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Tenzir v4.16

· 3 min read
Dominik Lohmann

Pipelines now connect more flexibly than ever before with Tenzir v4.16 and its upgraded publish and subscribe operators.

Multi-Producer Multi-Consumer

The introduction of the publish operator with Tenzir v4.12 enabled split-routing of events. We frequently saw users write pipelines like this:

Pipeline 1: Publish alerts

| publish alerts
Pipeline 2: Save alerts with a high risk score to Splunk
subscribe alerts
| where risk_score >= 90
| fluent-bit splunk …
Pipeline 3: Save all alerts to S3 for later reference
subscribe alerts
| to s3://bucket/alerts.json.zst write json --compact-output

This approach, however, fell apart as soon as another data source tried to publish to the topic alerts. Trying to do so just displayed an error. Fundamentally, the publish and subscribe operators were single-producer, multi-consumer (SPMC).

With Tenzir v4.16, the publish operator's topics no longer have to be unique, making it possible to easily merge data flows back together:

Pipeline 4: Publish further alerts

| publish alerts

This seemingly small change makes Tenzir's pipelines more flexible than ever before. Now, you can write modular pipelines for individual parts of your use cases.

For example, imagine that you have a pipeline that persists events to "cold storage" by writing them to S3 in a strongly compressed format:

subscribe to-cold-storage
| to s3://bucket/cold_storage.json.zst write json --compact-output

Now, you can re-use this building block easily from any pipeline:

| publish to-cold-storage

Aggregation Functions for Percentiles

We've added new aggregation functions for calculating percentiles: p99, p95, p90, p75, and p50. For example, to plot the 99th percentile of the number of packets sent per flow, you can now write:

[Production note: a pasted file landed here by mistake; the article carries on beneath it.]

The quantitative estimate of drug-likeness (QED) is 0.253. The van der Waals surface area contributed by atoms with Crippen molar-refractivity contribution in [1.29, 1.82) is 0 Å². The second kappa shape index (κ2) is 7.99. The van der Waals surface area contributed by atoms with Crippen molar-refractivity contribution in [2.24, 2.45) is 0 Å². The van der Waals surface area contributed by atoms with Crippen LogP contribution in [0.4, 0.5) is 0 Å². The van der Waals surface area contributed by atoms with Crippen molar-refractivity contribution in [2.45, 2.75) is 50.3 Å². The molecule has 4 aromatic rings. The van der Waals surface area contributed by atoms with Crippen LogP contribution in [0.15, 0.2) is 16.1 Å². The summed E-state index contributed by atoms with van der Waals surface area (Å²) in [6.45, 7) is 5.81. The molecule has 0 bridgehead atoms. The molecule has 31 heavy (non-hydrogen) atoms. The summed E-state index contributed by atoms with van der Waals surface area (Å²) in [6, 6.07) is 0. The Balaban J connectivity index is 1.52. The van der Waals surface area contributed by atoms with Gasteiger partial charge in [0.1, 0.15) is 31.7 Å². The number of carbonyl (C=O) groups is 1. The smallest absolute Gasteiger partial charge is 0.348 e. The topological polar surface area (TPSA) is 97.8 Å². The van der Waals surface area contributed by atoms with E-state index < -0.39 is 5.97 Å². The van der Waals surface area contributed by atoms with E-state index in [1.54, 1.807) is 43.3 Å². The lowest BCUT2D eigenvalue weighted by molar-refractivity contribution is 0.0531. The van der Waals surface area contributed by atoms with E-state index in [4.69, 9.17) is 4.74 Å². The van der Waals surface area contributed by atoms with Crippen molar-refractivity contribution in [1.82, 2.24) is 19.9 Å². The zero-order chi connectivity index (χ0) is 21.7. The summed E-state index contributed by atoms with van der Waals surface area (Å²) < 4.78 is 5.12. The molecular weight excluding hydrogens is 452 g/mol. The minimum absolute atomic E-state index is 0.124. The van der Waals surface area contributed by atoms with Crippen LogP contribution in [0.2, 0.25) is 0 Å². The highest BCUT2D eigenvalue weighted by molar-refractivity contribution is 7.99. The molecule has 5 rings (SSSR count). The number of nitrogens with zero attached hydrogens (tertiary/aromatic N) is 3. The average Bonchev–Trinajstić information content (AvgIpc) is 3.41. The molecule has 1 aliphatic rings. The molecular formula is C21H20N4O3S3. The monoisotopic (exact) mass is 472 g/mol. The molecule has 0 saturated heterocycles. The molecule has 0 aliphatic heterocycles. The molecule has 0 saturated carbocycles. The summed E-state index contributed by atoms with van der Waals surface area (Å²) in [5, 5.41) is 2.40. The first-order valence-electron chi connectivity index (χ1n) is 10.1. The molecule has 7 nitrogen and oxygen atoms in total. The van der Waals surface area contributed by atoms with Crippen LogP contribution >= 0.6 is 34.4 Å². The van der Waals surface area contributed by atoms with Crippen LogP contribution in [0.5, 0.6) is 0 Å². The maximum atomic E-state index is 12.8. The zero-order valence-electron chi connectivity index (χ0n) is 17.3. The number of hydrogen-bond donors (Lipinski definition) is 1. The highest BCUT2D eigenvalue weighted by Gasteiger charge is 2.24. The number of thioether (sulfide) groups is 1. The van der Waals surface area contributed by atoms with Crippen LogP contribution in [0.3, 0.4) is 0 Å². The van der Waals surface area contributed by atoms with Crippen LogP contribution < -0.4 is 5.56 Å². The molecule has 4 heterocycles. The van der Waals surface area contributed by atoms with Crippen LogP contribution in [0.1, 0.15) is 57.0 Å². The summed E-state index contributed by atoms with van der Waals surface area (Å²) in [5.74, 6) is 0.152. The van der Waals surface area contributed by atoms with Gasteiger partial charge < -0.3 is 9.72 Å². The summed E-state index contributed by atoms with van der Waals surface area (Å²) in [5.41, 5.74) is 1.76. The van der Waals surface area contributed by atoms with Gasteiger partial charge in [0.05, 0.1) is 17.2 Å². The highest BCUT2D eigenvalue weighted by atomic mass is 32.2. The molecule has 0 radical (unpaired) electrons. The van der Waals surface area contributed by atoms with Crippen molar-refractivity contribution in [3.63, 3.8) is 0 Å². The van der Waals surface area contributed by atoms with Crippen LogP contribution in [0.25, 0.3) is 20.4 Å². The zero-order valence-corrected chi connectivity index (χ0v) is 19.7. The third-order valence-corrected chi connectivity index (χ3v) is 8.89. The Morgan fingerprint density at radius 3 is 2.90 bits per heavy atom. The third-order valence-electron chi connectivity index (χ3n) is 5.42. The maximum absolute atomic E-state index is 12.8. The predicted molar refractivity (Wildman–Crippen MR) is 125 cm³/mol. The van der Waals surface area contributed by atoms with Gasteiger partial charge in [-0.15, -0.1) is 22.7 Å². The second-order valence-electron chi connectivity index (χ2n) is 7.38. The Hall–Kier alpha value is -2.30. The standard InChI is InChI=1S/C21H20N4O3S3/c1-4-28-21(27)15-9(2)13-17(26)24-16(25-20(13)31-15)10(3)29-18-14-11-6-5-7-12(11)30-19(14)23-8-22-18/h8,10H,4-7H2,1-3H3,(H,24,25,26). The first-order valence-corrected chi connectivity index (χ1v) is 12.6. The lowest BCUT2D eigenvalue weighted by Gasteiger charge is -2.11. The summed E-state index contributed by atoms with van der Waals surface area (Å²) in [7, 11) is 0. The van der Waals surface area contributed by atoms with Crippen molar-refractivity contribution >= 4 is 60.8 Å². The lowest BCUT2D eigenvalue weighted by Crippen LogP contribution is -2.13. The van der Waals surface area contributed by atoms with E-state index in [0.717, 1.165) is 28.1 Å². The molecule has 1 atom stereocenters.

| where #schema == "suricata.flow"
| summarize p99(flow.pkts_toserver)

We've additionally renamed the approximate_median function to median. We found the longer name to be unintuitive and cumbersome to write, so we decided to simplify it.

Erase Lookup Table Entries

A user recently showed me this abomination consisting of three pipelines:

Pipeline 1: Save lookup table
context inspect my-lookup-table
| to /tmp/my-lookup-table.json
Pipeline 2: Wipe the lookup table
context reset my-lookup-table
Pipeline 3: Restore the lookup table without some keys
from /tmp/my-lookup-table.json
| yield value
| where key !in ["foo", "bar", "baz"]
| context update my-lookup-table

This is a lot of work just to erase three values from a lookup table. With Tenzir v4.16, you can now erase entries from a lookup table directly.

context inspect my-lookup-table
| yield value
| where key in ["foo", "bar", "baz"]
| context update my-lookup-table --erase

Other Changes

For a full list of changes in this release, please check our changelog, and play with the new changes at

Are you using publish and subscribe to connect your pipelines already? We'd like to hear your thoughts! Join our Discord server.